Smoking is dangerous to the health. In addition to that, smoking can also promote and even trigger psoriasis.

Psoriasis can trigger plaques

The causes of psoriasis (plaques, scales, and other symptoms) and psoriatic arthritis have not yet been fully elucidated. However, it is assumed that the combination of genetic predisposition with a trigger stimulus, the so-called trigger, sets in motion an inflammatory process, which then takes a chronic course. These triggers also cause renewed episodes of the disease. In addition to stress, alcohol consumption, hormonal fluctuations, infectious diseases, and certain medications, triggers also include smoking. Therefore, smoking can trigger a psoriasis flare. Smoking is suspected not only to trigger psoriasis but also to make it worse. Smokers have a doubled risk of developing psoriasis than non-smokers. Heavy smokers, in particular, are a high-risk group for psoriasis. Cigarette consumption attacks the immune system and worsens the symptoms. Inflammation is increased and the skin heals more slowly.

Regular nicotine consumption can have consequences for skin that is already affected by psoriasis. The blood vessels constrict, the skin is less well supplied with blood and oxygen. This can have a significant impact on the inflammatory process. Pimples, injuries or inflammation of the skin heal more slowly. Smoking also deprives the skin of collagen, a protein that keeps the skin firm and elastic. By stopping smoking, you can reduce the stress on your skin and thus possibly have a positive effect on your course of the disease.

Smoking affects therapy

Existing therapies are also less effective for smoking and psoriasis. Psoriatic patients often take medications that have anti-inflammatory effects and are supposed to keep the disease in check. This effect can be canceled out by inflammatory cigarette consumption. So, smoking can even limit the effects of medication.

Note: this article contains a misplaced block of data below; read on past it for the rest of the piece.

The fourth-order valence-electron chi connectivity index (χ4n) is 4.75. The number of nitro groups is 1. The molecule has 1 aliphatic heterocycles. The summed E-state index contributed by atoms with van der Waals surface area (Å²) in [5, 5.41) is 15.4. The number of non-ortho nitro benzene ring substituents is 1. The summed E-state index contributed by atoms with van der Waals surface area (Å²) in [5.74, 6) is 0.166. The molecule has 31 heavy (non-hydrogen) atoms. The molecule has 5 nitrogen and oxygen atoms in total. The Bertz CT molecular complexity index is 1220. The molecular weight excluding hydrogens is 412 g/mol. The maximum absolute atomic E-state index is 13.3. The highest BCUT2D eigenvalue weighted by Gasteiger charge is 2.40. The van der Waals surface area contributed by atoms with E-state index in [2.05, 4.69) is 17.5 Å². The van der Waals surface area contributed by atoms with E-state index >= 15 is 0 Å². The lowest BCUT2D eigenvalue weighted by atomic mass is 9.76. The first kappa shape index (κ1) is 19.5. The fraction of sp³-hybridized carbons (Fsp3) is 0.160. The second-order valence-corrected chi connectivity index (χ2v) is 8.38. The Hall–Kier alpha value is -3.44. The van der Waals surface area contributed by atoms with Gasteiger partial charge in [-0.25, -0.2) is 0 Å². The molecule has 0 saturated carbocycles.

It’s worth stopping

In order to steer the course of the disease in a positive way, psoriasis patients should better stop smoking. Another reason: Psoriasis patients often suffer from comorbidities. In addition to diabetes, this also includes high blood pressure and cardiovascular diseases, which are also promoted by smoking and thus further burden the health. Stopping smoking can not only have a positive effect on your psoriasis disease but can also minimize the risk of comorbidities. In addition, stopping smoking can bring other benefits for e.g. lung function, cancer risk, and quality of life.

Many patients are afraid of gaining weight from stopping smoking. Since overweight, in turn, has a negative impact on psoriasis, this should be avoided. However, weight gain is not necessarily a result of smoking cessation. Tobacco smoke stimulates metabolism and curbs appetite, but you can counteract the weight gain, for example by light exercise, sufficient fluid intake, and a balanced diet.

Many non-smokers often use sweets to distract themselves. Instead, grab healthy snacks such as vegetable sticks or fruit.

The benefits of quitting smoking for psoriasis patients are obvious. If cigarette exposure stops, it is possible that medication will work better again and psoriasis attacks will decrease in frequency and duration.